Short Loin Cuts

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Short Loin Cuts

The loin, which falls between the rib and round primal cuts, supports the animal, but the muscles are not responsible for movement. This is why some of the most tender cuts come from this primal.  The loin is cut into two halves, the forward portion is called the short loin or strip loin and weighs approximately 12 to 14 pounds with the bones in. It envelopes the narrow end of the tenderloin, and some of the short loin cuts include a portion of the filet. Short loin is sometimes called the strip or top loin. Steaks and roasts from this area have excellent flavor and are categorized as lean by the USDA.

 

Click on any of the images below to see a full description

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Porterhouse Steak

Porterhouse Steak

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Cooking Methods: 

Broil/Grill

Other Names: 

King Steak, Porter House

Description:

This is the cut of steakhouse legend. The only steak fit to be called a king steak. The porterhouse is actually two steaks in one. The longer, larger piece is a New York Strip Steak and the smaller, more tender piece is filet mignon. Very similar to the T-bone steak, the porterhouse is cut closer to the sirloin and has a larger piece of the filet. It gets its name from the old coach stops known as porterhouses, which were famous for serving this cut. Tender, well-marbled and very flavorful. It's no wonder they fetch a high price tag in restaurants. They generally way between 10 and 12 ounces (280-340 g). Grilling is the first choice for cooking method, but pan searing and finishing under a broiler is a good second option.

Strip Petite Roast and Filet

Strip Petite Roast and Filet

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Cooking Methods: 

Roast–Roast; Filet–Broil/Grill

Other Names: 

Top Loin Petite Roast, Top Loin Filet, Filet of Strip

Description:

For this cut, the short loin is separated from the tenderloin and deboned to form the boneless top loin which can be cut across into boneless strip steaks (see below) or split down the middle to form two petite roasts weighing any where from 1½ to 4 pounds (½-2 kg). Juicy, flavorful and lean. Roast cook in about an hour. Alternatively, roasts can be cut across into 2-inch thick (5 cm) steaks that resemble filet mignon. Perfect for grilling.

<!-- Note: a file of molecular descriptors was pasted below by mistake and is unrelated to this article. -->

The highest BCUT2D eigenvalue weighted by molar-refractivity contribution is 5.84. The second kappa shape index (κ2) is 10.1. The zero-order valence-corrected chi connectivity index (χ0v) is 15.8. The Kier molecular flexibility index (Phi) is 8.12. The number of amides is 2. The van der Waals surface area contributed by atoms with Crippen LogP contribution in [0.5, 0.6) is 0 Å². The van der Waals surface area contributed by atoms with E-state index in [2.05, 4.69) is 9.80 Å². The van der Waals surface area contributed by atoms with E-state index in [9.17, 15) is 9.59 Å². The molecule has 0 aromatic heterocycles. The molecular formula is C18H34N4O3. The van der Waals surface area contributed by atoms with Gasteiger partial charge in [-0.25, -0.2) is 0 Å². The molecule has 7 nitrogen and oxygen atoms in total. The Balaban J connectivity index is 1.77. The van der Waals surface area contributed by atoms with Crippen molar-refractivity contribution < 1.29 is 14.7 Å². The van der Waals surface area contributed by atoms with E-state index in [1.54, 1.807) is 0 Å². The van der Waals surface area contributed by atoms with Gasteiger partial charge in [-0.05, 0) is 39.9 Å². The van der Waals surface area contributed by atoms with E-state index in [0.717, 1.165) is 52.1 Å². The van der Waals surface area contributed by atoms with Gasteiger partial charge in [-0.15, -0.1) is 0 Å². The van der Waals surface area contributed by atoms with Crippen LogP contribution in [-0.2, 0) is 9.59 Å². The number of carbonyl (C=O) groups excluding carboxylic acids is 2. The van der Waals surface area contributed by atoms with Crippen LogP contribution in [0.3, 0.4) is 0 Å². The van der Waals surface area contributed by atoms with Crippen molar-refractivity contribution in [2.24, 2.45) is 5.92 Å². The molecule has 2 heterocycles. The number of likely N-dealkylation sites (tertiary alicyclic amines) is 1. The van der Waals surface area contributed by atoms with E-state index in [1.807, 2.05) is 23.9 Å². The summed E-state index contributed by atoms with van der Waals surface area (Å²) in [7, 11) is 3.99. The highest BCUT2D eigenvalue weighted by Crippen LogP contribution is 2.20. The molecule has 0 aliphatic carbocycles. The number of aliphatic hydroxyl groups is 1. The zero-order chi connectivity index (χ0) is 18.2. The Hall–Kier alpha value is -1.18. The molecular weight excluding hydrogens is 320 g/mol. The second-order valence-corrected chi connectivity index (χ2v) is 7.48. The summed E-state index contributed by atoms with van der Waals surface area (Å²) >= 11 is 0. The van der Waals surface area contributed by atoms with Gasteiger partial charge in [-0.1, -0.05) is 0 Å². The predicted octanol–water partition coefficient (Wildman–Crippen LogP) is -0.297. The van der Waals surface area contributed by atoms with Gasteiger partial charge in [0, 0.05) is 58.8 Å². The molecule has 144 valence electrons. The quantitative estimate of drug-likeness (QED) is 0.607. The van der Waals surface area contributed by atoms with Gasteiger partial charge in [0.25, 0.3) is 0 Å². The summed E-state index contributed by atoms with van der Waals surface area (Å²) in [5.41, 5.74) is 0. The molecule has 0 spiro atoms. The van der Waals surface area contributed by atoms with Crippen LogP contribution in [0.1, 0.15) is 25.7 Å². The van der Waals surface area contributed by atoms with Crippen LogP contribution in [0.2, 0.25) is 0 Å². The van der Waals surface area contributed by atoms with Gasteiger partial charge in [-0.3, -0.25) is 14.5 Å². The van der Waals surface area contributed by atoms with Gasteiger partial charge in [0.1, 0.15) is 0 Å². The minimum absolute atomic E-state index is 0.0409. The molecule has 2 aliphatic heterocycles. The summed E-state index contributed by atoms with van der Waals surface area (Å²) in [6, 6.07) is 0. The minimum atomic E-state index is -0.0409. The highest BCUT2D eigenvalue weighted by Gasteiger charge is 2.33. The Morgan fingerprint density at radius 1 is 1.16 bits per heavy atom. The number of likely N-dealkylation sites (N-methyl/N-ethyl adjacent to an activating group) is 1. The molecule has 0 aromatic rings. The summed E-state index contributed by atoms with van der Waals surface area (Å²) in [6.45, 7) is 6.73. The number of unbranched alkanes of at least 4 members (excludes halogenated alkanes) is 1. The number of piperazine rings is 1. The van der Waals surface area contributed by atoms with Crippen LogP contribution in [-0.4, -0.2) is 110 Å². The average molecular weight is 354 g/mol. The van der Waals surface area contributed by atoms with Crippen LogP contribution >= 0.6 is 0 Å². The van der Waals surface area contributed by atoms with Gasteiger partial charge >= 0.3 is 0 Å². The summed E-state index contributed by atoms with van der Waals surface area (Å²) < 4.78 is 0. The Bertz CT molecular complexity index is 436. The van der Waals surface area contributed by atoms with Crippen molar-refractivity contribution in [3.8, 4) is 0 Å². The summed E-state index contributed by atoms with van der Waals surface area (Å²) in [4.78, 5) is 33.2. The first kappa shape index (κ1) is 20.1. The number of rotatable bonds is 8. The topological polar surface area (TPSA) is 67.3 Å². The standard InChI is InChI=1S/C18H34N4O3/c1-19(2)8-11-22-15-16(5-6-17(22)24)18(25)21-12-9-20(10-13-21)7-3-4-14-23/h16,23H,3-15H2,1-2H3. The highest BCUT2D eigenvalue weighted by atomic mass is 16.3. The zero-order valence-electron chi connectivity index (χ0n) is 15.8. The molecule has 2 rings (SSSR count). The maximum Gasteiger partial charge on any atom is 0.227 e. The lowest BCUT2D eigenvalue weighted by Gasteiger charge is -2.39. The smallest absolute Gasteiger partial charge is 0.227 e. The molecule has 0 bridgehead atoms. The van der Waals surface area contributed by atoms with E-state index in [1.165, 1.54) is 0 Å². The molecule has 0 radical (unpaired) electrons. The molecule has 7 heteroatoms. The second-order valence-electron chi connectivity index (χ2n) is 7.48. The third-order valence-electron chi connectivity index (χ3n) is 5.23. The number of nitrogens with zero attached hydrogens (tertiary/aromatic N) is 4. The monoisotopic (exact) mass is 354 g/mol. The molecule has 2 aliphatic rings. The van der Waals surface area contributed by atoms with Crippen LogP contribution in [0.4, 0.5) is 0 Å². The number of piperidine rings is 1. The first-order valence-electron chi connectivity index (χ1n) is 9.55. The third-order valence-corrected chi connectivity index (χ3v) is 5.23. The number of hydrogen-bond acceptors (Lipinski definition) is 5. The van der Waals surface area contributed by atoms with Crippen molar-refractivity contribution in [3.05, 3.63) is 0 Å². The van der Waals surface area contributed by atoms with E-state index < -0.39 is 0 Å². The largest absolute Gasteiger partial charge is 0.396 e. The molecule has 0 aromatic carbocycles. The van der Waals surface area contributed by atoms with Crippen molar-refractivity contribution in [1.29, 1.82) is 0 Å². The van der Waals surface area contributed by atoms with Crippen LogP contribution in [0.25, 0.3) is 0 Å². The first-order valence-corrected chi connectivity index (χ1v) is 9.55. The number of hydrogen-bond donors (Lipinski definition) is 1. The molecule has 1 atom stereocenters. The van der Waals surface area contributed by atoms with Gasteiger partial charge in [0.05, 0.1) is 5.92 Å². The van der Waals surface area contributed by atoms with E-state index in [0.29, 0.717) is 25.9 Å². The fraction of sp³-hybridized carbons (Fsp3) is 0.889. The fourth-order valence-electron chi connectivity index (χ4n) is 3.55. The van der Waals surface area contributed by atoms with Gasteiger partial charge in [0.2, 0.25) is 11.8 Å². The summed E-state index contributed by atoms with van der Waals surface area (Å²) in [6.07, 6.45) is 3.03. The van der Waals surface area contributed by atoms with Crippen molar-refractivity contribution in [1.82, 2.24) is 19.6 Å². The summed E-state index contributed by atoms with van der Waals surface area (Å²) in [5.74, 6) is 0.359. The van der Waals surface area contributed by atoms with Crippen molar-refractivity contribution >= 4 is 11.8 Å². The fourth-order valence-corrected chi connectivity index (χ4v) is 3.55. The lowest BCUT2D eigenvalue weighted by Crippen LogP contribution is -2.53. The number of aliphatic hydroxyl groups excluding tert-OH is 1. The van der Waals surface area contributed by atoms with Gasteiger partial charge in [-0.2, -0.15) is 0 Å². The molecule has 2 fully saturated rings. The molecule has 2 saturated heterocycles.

Strip Steak

Strip Steak

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Cooking Methods: 

Broil/Grill

Other Names: 

Ambassador Steak, Club Steak, Delmonico Steak, Hotel Steak, Kansas City Steak, Kansas City Strip Steak, New York Strip Steak, Strip Steak, Top Loin Strip Steak, Veiny Steak

Description:

The least expensive of the steakhouse cuts. The strip steak is dense and flavorful. Steaks cut from the rib end of the loin have more marbling and flavor.  Steaks further back will include a portion of the tough gluteus muscle and more connective tissue. Front cuts are more desirable. U.S. Grade Prime loin is usually reserved for aging. Strip streaks are perfectly suited for grilling or can be pan-seared and finished under the broiler.

T-Bone Steak

T-Bone Steak

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Cooking Methods: 

Broil/Grill

Other Names: 

T-Bone, Tbone, T bone

Description:

Another of the steak house legends, the T-bone steak is similar to the porterhouse in that it includes a portion of the strip steak and the tenderloin, but it is cut closer to the rib section where the tenderloin tapers and is smaller. The strip steak portion, however, has better marbling than that of the porterhouse. They generally weigh from 8-24 ounces (226-680 g)  and cook up flavorful and juicy. Grill or broil to perfection.